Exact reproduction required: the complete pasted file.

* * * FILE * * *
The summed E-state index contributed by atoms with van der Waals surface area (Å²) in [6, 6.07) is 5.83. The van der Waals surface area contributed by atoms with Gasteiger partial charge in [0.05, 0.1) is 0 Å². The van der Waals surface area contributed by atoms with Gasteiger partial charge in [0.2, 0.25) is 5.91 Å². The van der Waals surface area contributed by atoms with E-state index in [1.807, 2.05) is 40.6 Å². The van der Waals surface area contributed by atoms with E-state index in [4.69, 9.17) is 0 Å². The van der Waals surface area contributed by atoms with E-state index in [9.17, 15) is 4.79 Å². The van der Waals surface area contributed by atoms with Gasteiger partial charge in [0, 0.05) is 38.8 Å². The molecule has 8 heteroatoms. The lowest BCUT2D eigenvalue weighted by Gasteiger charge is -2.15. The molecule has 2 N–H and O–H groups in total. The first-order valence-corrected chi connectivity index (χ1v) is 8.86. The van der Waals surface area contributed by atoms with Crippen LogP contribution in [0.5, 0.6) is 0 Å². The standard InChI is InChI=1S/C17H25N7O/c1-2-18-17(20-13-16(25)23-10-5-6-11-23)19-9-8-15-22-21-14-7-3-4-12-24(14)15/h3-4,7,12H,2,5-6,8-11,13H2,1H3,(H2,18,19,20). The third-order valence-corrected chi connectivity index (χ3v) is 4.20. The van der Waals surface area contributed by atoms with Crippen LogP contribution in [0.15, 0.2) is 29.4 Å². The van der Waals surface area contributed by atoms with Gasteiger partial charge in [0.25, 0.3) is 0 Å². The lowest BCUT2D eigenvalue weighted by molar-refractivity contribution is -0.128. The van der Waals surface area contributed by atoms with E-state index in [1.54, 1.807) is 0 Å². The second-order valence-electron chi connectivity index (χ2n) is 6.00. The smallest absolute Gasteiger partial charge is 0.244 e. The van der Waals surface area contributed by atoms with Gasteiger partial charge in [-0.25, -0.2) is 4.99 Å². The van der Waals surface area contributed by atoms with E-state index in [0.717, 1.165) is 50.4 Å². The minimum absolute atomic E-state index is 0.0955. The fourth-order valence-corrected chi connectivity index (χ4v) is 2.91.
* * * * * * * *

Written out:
The summed E-state index contributed by atoms with van der Waals surface area (Å²) in [6, 6.07) is 5.83. The van der Waals surface area contributed by atoms with Gasteiger partial charge in [0.05, 0.1) is 0 Å². The van der Waals surface area contributed by atoms with Gasteiger partial charge in [0.2, 0.25) is 5.91 Å². The van der Waals surface area contributed by atoms with E-state index in [1.807, 2.05) is 40.6 Å². The van der Waals surface area contributed by atoms with E-state index in [4.69, 9.17) is 0 Å². The van der Waals surface area contributed by atoms with E-state index in [9.17, 15) is 4.79 Å². The van der Waals surface area contributed by atoms with Gasteiger partial charge in [0, 0.05) is 38.8 Å². The molecule has 8 heteroatoms. The lowest BCUT2D eigenvalue weighted by Gasteiger charge is -2.15. The molecule has 2 N–H and O–H groups in total. The first-order valence-corrected chi connectivity index (χ1v) is 8.86. The van der Waals surface area contributed by atoms with Crippen LogP contribution in [0.5, 0.6) is 0 Å². The standard InChI is InChI=1S/C17H25N7O/c1-2-18-17(20-13-16(25)23-10-5-6-11-23)19-9-8-15-22-21-14-7-3-4-12-24(14)15/h3-4,7,12H,2,5-6,8-11,13H2,1H3,(H2,18,19,20). The third-order valence-corrected chi connectivity index (χ3v) is 4.20. The van der Waals surface area contributed by atoms with Crippen LogP contribution in [0.15, 0.2) is 29.4 Å². The van der Waals surface area contributed by atoms with Gasteiger partial charge in [0.25, 0.3) is 0 Å². The lowest BCUT2D eigenvalue weighted by molar-refractivity contribution is -0.128. The van der Waals surface area contributed by atoms with E-state index in [1.54, 1.807) is 0 Å². The second-order valence-electron chi connectivity index (χ2n) is 6.00. The smallest absolute Gasteiger partial charge is 0.244 e. The van der Waals surface area contributed by atoms with Gasteiger partial charge in [-0.25, -0.2) is 4.99 Å². The van der Waals surface area contributed by atoms with E-state index in [0.717, 1.165) is 50.4 Å². The minimum absolute atomic E-state index is 0.0955. The fourth-order valence-corrected chi connectivity index (χ4v) is 2.91.